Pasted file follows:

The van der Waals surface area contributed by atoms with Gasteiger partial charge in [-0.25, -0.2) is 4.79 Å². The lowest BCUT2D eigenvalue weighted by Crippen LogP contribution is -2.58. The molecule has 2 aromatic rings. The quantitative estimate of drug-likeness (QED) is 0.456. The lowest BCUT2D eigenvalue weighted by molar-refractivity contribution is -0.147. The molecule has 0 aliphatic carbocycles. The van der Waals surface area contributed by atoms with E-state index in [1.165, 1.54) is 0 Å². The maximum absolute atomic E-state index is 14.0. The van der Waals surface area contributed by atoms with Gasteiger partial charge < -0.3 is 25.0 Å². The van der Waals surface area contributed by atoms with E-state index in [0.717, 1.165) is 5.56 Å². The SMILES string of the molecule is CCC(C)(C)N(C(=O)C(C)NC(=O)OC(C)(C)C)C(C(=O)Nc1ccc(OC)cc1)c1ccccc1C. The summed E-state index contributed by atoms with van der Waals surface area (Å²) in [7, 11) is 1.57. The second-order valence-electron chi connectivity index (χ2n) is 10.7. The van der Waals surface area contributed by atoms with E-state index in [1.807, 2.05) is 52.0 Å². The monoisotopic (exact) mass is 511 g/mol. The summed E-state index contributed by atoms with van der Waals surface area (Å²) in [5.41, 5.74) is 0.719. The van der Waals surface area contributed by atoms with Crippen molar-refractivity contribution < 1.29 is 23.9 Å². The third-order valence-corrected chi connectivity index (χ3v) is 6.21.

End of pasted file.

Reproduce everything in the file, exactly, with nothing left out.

The van der Waals surface area contributed by atoms with Gasteiger partial charge in [-0.25, -0.2) is 4.79 Å². The lowest BCUT2D eigenvalue weighted by Crippen LogP contribution is -2.58. The molecule has 2 aromatic rings. The quantitative estimate of drug-likeness (QED) is 0.456. The lowest BCUT2D eigenvalue weighted by molar-refractivity contribution is -0.147. The molecule has 0 aliphatic carbocycles. The van der Waals surface area contributed by atoms with E-state index in [1.165, 1.54) is 0 Å². The maximum absolute atomic E-state index is 14.0. The van der Waals surface area contributed by atoms with Gasteiger partial charge < -0.3 is 25.0 Å². The van der Waals surface area contributed by atoms with E-state index in [0.717, 1.165) is 5.56 Å². The SMILES string of the molecule is CCC(C)(C)N(C(=O)C(C)NC(=O)OC(C)(C)C)C(C(=O)Nc1ccc(OC)cc1)c1ccccc1C. The summed E-state index contributed by atoms with van der Waals surface area (Å²) in [7, 11) is 1.57. The second-order valence-electron chi connectivity index (χ2n) is 10.7. The van der Waals surface area contributed by atoms with E-state index in [1.807, 2.05) is 52.0 Å². The monoisotopic (exact) mass is 511 g/mol. The summed E-state index contributed by atoms with van der Waals surface area (Å²) in [5.41, 5.74) is 0.719. The van der Waals surface area contributed by atoms with Crippen molar-refractivity contribution < 1.29 is 23.9 Å². The third-order valence-corrected chi connectivity index (χ3v) is 6.21.